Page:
The beauty of the Internet is the unprecedented efficiency with which it serves the diverse information appetites of so many across the world. However, even though any individual can now potentially reach a global audience, the internet landscape remains unevenly dominated by the cultural and economic powerhouses of the world. Like an imbalance in trade, an imbalance of content can come at a heavy and deleterious socio-economic price. For emerging markets, like those in the Pacific, Caribbean and Africa, it can drown out indigenous content and restrict local economic opportunities.
As more national and corporate budget allocations go toward improving Internet connectivity and increasing access; and in the maddening rush to give more students and young people laptops, tablets and to 'get connected', we must now ask 'whose Internet will these new users be connecting to?'
Will the next wave of Internet users from the developing world be able to easily access indigenous literature, art or news? Will they find perspectives and values that are familiar? Will they be able to access services, to easily buy and sell goods - in their currency, fulfilled by their financial institutions, covered by their laws?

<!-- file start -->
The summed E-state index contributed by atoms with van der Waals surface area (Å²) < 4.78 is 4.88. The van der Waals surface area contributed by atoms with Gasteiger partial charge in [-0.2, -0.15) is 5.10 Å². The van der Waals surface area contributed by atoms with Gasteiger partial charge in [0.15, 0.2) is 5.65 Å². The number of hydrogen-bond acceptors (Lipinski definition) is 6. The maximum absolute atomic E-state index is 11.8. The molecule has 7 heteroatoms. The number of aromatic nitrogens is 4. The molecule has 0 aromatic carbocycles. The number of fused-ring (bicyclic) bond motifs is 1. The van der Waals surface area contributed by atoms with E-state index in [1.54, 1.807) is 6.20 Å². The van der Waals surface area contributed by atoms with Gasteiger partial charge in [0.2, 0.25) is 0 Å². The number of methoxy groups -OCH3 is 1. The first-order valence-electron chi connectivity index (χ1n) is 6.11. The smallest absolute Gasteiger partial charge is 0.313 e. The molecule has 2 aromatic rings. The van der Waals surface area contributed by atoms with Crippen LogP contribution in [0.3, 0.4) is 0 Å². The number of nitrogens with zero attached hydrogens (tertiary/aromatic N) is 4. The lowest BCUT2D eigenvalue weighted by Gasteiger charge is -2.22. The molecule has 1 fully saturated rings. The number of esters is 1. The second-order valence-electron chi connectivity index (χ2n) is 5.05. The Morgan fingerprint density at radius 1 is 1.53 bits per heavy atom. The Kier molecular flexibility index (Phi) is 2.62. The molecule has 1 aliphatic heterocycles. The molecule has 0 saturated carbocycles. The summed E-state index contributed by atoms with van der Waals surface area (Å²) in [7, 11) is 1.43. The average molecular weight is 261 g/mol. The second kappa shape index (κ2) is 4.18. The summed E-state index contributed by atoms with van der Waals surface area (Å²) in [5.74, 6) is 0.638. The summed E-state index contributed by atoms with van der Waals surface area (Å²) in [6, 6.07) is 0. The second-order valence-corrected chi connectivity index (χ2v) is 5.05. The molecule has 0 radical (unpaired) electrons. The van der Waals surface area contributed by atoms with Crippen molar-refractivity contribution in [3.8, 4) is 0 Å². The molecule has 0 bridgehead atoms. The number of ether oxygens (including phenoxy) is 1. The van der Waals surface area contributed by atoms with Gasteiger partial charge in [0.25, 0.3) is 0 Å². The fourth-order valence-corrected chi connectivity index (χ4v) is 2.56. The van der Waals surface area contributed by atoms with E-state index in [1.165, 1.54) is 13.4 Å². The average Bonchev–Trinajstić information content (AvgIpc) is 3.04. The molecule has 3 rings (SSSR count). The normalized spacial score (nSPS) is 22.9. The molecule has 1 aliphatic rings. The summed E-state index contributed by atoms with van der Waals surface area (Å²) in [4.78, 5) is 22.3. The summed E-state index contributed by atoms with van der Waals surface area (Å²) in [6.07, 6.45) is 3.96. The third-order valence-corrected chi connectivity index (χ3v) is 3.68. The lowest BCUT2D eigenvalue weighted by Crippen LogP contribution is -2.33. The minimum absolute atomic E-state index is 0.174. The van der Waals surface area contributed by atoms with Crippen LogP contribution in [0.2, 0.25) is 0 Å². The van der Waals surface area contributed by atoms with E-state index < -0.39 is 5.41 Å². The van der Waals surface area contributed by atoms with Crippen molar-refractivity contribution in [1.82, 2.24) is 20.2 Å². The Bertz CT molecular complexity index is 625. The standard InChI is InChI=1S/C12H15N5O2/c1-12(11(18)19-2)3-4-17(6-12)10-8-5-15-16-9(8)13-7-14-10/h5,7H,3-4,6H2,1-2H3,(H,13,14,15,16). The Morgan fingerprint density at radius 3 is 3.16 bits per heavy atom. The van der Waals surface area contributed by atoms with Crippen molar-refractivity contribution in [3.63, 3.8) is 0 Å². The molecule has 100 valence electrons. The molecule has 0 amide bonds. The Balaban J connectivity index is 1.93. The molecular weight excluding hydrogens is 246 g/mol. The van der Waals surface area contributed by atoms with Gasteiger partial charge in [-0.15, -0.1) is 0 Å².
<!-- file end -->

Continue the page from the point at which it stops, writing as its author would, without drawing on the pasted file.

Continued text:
Many countries do not have satisfactory responses to these questions and are becoming aware that they should.
Local is Global
The concept that local access to the internet gives users global reach is well understood.
This consumer paradigm is in fact most prevalent, as users routinely go to the internet to get something, typically from a foreign source. The notion that satisfying 'local' needs can create global opportunities is, however, less prevalent. The producer paradigm, where users in a jurisdiction are encouraged to leverage the Internet as a platform for publishing content and deploying services, needs to become more prevalent.
For local users Internet access should firstly be a portal to a domestic network that gives access to local content, enabling local transactions, reinforcing local values, empowering local communities and developing the local economy. This is something Internet users in the developed world take for granted.
A user in New York expects to easily find a list of the best coffee shops in his neighbourhood. A user in London expects to be able to go online to get the latest bus schedule. In each case the user expects to go on the global internet to satisfy a local need. This should be no different for users in the developing world.
For ICTs to deliver on their promise of economic and social development, it is essential that countries adopt enabling infrastructure, legal and regulatory environments that support development of the internet ecosystem.
The importance of this enabling environment was recognized in the Declaration and Action Plan of the UN's World Summit on the Information Society which emphasized that a trustworthy, transparent and non-discriminatory environment was essential for the use and growth of in the developing world. However, awareness of the need for a proper support environment does not make it any less of a daunting task for policymakers.
Even as best practices emerge from countries that have successfully crafted policies to facilitate development, there is no single magic-plan that can be followed. Every jurisdiction needs to define its own "best-practice".